I’ve also changed a lot since 6th grade (obviously)! For example, I was at Win-Co a few weeks ago doing my usual grocery shopping and saw a Deaf couple…went right up to them and started a conversation – they were so happy to see that I knew ASL and seemed to be glad to see someone who didn’t just stop and stare at them (like others around were doing). Also, I felt pretty proud of myself and my skills. I still have a lot to learn, but I am getting there!

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Walk4Hearing

I volunteer with Sego Lily Center for the Abused Deaf  (SLCAD) and we will be at an event this Saturday! Read the letter below for more information!

Dear Friends of the Sego Lily Center for the Abused Deaf:

Sego Lily Center for the Abused Deaf (SLCAD) is a unique advocacy agency designed to meet the specific needs of Deaf, Deaf/Blind and Hard of Hearing victims of domestic violence, dating violence, stalking and sexual assault. In September 1999, domestic violence took the life of a young Deaf woman, Penny Williams. Her death shocked the entire community. As a result, the birth of SLCAD began in the spring of 2000 through a grant from the Department of Justice, “Justice for Deaf Victims,” piloted by Abused Deaf Women’s Advocacy Services of Seattle, Washington. We serve the entire State of Utah. Our mission is to promote a safe and empowered community for Deaf, Hard of Hearing and Deaf-Blind people by providing culturally accessible services, advocacy and education. 

To help attain our mission, we are participating in the “Walk 4 Hearing” 5k walk on October 13, 2012 at the Sugar House Park to raise awareness about the Hearing Loss Association of America (HLAA). The HLAA provides information, education, support and advocacy to enable those with hearing loss to life full and productive lives. We are asking you to sponsor the SLCAD team-“United We Walk” by donating money to support our team of walkers in this event. Our goal is to collect $1,000 for our team. In turn, we will list your company and names as our team sponsor on our team poster at the event.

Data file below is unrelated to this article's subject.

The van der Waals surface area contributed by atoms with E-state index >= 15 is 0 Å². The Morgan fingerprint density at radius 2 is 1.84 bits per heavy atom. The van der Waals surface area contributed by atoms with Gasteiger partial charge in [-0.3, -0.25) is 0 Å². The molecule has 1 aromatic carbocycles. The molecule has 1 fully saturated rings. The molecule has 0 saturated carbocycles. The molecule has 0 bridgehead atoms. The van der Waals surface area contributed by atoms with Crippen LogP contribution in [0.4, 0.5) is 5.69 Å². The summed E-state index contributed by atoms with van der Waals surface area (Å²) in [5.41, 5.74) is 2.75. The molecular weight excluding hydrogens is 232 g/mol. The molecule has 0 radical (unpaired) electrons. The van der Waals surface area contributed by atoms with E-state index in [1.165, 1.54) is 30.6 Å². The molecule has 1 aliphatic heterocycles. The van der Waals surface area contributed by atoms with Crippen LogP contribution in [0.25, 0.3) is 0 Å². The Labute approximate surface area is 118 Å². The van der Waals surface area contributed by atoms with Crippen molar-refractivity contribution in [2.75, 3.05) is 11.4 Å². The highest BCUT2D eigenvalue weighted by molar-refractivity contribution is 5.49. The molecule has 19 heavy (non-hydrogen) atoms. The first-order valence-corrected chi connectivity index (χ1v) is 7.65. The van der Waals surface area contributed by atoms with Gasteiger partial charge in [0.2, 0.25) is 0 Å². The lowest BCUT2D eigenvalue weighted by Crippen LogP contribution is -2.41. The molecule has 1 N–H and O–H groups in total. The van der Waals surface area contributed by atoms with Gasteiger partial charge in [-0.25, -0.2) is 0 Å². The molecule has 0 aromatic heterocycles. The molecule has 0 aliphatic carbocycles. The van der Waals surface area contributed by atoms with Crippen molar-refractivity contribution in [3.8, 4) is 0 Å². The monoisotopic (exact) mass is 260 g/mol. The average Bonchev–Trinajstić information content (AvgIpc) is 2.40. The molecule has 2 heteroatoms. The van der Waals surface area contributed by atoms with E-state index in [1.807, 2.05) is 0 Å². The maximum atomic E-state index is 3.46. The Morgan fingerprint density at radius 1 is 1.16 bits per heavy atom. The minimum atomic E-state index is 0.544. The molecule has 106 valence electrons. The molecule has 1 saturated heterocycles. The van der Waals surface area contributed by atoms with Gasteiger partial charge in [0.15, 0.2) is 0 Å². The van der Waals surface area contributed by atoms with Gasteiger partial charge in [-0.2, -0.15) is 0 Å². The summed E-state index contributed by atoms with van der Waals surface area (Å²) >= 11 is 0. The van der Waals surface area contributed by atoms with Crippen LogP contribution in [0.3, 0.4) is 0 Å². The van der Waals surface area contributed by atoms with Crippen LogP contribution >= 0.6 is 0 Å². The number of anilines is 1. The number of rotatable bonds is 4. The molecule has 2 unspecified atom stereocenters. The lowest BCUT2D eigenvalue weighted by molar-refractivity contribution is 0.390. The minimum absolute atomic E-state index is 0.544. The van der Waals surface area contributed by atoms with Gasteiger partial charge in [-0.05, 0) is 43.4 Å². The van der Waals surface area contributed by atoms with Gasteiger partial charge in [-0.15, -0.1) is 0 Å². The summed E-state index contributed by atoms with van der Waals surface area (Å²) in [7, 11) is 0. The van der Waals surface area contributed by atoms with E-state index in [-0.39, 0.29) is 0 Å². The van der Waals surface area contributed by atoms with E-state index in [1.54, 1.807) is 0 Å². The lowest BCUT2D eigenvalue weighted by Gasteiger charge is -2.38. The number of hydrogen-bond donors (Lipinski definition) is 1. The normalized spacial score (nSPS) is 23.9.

It takes a community to make this happen and together we can work towards eliminating violence from our community and enabling Deaf people to lead full and productive lives. We appreciate your support for this event and our organization! If you are interested in donating to this event, please go to http://hlaa.convio.net/site/TR/Teamraiser/SaltLakeCityWalk?px=1567155&pg=personal&fr_id=1996 and click on “Donate.”

Sincerely Yours,

Chloe Palethorpe, Team Captain

Stephanie Mathis, Executive Director